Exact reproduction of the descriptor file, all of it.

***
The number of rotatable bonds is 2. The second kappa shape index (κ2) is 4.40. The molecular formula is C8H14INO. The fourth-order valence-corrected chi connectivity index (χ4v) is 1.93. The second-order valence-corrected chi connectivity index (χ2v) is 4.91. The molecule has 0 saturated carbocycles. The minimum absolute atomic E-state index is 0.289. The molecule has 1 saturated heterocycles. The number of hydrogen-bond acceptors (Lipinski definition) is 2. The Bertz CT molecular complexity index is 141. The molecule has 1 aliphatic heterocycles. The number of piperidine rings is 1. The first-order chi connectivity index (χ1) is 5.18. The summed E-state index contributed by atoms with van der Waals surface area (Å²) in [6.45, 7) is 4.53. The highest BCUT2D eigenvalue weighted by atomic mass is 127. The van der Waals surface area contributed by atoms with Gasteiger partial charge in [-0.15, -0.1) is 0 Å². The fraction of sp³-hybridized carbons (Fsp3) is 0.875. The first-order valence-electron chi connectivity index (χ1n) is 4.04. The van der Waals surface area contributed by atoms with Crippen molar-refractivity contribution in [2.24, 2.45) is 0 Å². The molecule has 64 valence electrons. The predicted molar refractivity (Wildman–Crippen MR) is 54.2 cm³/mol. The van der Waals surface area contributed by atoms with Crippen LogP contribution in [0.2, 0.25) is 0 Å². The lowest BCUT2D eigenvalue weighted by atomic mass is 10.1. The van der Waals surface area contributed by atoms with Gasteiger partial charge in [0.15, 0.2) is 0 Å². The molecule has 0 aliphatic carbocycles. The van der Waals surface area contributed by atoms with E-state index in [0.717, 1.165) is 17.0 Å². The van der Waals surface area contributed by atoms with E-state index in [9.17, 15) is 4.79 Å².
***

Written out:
The number of rotatable bonds is 2. The second kappa shape index (κ2) is 4.40. The molecular formula is C8H14INO. The fourth-order valence-corrected chi connectivity index (χ4v) is 1.93. The second-order valence-corrected chi connectivity index (χ2v) is 4.91. The molecule has 0 saturated carbocycles. The minimum absolute atomic E-state index is 0.289. The molecule has 1 saturated heterocycles. The number of hydrogen-bond acceptors (Lipinski definition) is 2. The Bertz CT molecular complexity index is 141. The molecule has 1 aliphatic heterocycles. The number of piperidine rings is 1. The first-order chi connectivity index (χ1) is 5.18. The summed E-state index contributed by atoms with van der Waals surface area (Å²) in [6.45, 7) is 4.53. The highest BCUT2D eigenvalue weighted by atomic mass is 127. The van der Waals surface area contributed by atoms with Gasteiger partial charge in [-0.15, -0.1) is 0 Å². The fraction of sp³-hybridized carbons (Fsp3) is 0.875. The first-order valence-electron chi connectivity index (χ1n) is 4.04. The van der Waals surface area contributed by atoms with Crippen molar-refractivity contribution in [2.24, 2.45) is 0 Å². The molecule has 64 valence electrons. The predicted molar refractivity (Wildman–Crippen MR) is 54.2 cm³/mol. The van der Waals surface area contributed by atoms with Crippen LogP contribution in [0.2, 0.25) is 0 Å². The lowest BCUT2D eigenvalue weighted by atomic mass is 10.1. The van der Waals surface area contributed by atoms with Gasteiger partial charge in [0.15, 0.2) is 0 Å². The molecule has 0 aliphatic carbocycles. The van der Waals surface area contributed by atoms with E-state index in [0.717, 1.165) is 17.0 Å². The van der Waals surface area contributed by atoms with E-state index in [9.17, 15) is 4.79 Å².